Like radio telescopes in other parts of the world, FAST will study interstellar molecules related to how galaxies evolve. For example, this summer a team using data from the Very Large Array, a collection of radio antennas in the New Mexico desert, picked up what scientists describe as “faint radio emission from atomic hydrogen … in a galaxy nearly 5 billion light-years from Earth.” In the paper describing their findings, the team writes that the “next generation of radio telescopes,” like FAST, will build on their findings about how gases behave in galaxies.
As for FAST’s final use, studying interstellar communication signals, it could be more simply referred to as searching for intelligent extraterrestrial life. “In theory, if there is civilization in outer space, the radio signal it sends will be similar to the signal we can receive when a pulsar … is approaching us,” Qian told Chinese state media, according to the science news website Phys.org.
In an interview with the BBC, the deputy project manager for the new Chinese telescope, Peng Bo, said the project was exciting for Chinese scientists. “For many years, we have had to go outside of China to make observations — and now we have the largest telescope,” he told the BBC.
FAST is only the latest demonstration of China’s scientific prowess in astronomy. In addition to being able to launch its own satellites via domestically designed and build rockets, it is only the third country to send a human into orbit and is also third in independently developing and launching a space station (the second of which was recently and successfully launched). China also has plans for another, more permanent space station by 2020; a manned mission to the Moon, which is to be followed by a permanent lunar base; and a rover expedition of Mars, to name but a few projects.
China’s contributions towards advancing our understanding of the universe is a welcomed one. As I have noted before, we should set aside nationalist sentiments — however much they are motivating such endeavors — and welcome as many different participants in space exploration as possible, if not for higher ideals of human cooperation than out of a sober acceptance that such efforts require all the resources, capital, and knowledge humanity can pool together.
Among the three scientists awarded the 2015 Nobel Prize in Physiology or Medicine for work against parasites was Tu Youyou, an octogenarian pharmacologist whose work led to the development of the most effective treatment against malaria. But despite her invaluable role in saving millions of lives from this public health scourge, her contributions remained largely unknown, even in her own homeland.
Vox.com recounts the amazing story that led up to her breakthrough discovery.
In 1967, Chairman Mao Zedong set up a secret mission (“Project 523”) to find a cure for malaria. Hundreds of communist soldiers, fighting in the mosquito-infested jungles of Vietnam, were falling ill from malaria, and the disease was also killing thousands in southern China.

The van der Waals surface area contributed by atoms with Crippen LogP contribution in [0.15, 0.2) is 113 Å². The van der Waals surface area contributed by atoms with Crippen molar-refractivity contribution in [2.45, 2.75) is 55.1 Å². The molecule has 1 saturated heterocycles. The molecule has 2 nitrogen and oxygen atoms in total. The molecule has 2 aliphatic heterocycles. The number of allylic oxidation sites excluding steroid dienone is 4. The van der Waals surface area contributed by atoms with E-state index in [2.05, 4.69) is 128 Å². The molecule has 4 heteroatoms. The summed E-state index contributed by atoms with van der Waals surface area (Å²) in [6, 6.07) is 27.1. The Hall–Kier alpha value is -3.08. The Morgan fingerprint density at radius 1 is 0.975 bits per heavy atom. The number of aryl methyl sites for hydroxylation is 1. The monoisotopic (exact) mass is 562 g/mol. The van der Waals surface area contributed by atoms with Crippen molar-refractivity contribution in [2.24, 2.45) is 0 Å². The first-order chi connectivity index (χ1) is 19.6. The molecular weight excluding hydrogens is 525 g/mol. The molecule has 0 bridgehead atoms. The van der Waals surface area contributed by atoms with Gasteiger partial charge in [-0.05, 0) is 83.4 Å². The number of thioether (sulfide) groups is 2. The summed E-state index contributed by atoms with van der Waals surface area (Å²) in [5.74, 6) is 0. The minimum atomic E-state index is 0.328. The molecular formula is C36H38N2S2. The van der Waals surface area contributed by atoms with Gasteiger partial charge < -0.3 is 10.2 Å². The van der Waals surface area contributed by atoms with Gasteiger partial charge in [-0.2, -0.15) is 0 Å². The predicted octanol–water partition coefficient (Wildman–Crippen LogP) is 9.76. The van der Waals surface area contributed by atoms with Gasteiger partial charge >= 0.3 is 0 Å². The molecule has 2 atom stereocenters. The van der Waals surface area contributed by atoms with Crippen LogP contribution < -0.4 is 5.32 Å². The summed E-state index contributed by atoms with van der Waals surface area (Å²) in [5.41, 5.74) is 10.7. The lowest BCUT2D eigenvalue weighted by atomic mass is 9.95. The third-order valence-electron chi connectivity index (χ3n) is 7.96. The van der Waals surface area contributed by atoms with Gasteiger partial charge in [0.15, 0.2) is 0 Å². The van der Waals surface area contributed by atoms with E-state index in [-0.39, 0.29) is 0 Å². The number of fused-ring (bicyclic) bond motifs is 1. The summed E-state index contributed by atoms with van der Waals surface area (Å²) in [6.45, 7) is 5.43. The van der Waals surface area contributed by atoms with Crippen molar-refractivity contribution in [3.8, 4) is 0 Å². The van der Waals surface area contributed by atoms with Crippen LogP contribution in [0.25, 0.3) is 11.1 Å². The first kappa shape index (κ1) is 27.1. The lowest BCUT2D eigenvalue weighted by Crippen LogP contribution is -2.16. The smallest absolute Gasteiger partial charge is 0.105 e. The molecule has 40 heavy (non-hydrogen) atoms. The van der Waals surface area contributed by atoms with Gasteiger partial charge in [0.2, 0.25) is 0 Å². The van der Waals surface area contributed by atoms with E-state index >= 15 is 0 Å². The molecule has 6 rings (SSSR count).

After Chinese scientists were initially unable to use synthetic chemicals to treat the mosquito-borne disease, Chairman Mao’s government turned to traditional medicine. Tu, a researcher at the Academy of Traditional Chinese Medicine in Beijing, had studied both Chinese and Western medicine, according to a New Scientist profile, and was hand-plucked to search for an herbal cure.
By the time I started my search [in 1969] over 240,000 compounds had been screened in the US and China without any positive results,” she told the magazine. But, she added: “The work was the top priority, so I was certainly willing to sacrifice my personal life.”
Tu’s dedication included first testing the promising treatment on herself, to ensure that it was safe. Once it was proven to have no side effects, she organized clinical trials for people with malaria, all of whom were incredibly cured of the disease within no more than a day. Continue reading
An article from TruthOut.org, obtained via the Daily Kos, offers an in-depth and sobering look at China’s impending environmental crisis, and the foreign business and corrupt government officials responsible. Written by Richard Smith of the London-based Institute for Policy Research and Development, it combines damning research with equally damning accounts from those having to live with the degradation of their air, land, water, and public health.
The following excerpted vignettes, courtesy of the Daily Kos, should alone be enough to arouse alarm and concern.
The first time Li Gengxuan saw the dump trucks from the nearby factory pull into his village, he could not believe his eyes. Stopping between the cornfields and the primary school playground, the workers dumped buckets of bubbling white liquid onto the ground. Then they turned around and drove right back through the gates of their factory compound without a word. . . . When the dumping began, crops wilted from the white dust, which sometimes rose in clouds several feet off the ground and spread over the fields as the liquid dried. Village farmers began to faint and became ill. . . .Reckless dumping of industrial waste is everywhere in China. But what caught the attention of The Washington Post was that the Luoyang Zhonggui High-Technology Company was a “green energy” company producing polysilicon destined for solar energy panels sold around the world.
But China’s rise has come at a horrific social and environmental cost. It’s difficult to grasp the demonic violence and wanton recklessness of China’s profit-driven assault on nature and on the Chinese themselves. Ten years ago, in an interview with Der Spiegel magazine in March 2005, Pan Yue, China’s eloquent, young vice-minister of China’s State Environmental Protection Agency (SEPA) told the magazine, “the Chinese miracle will end soon because the environment can no longer keep pace.” Pan Yue added: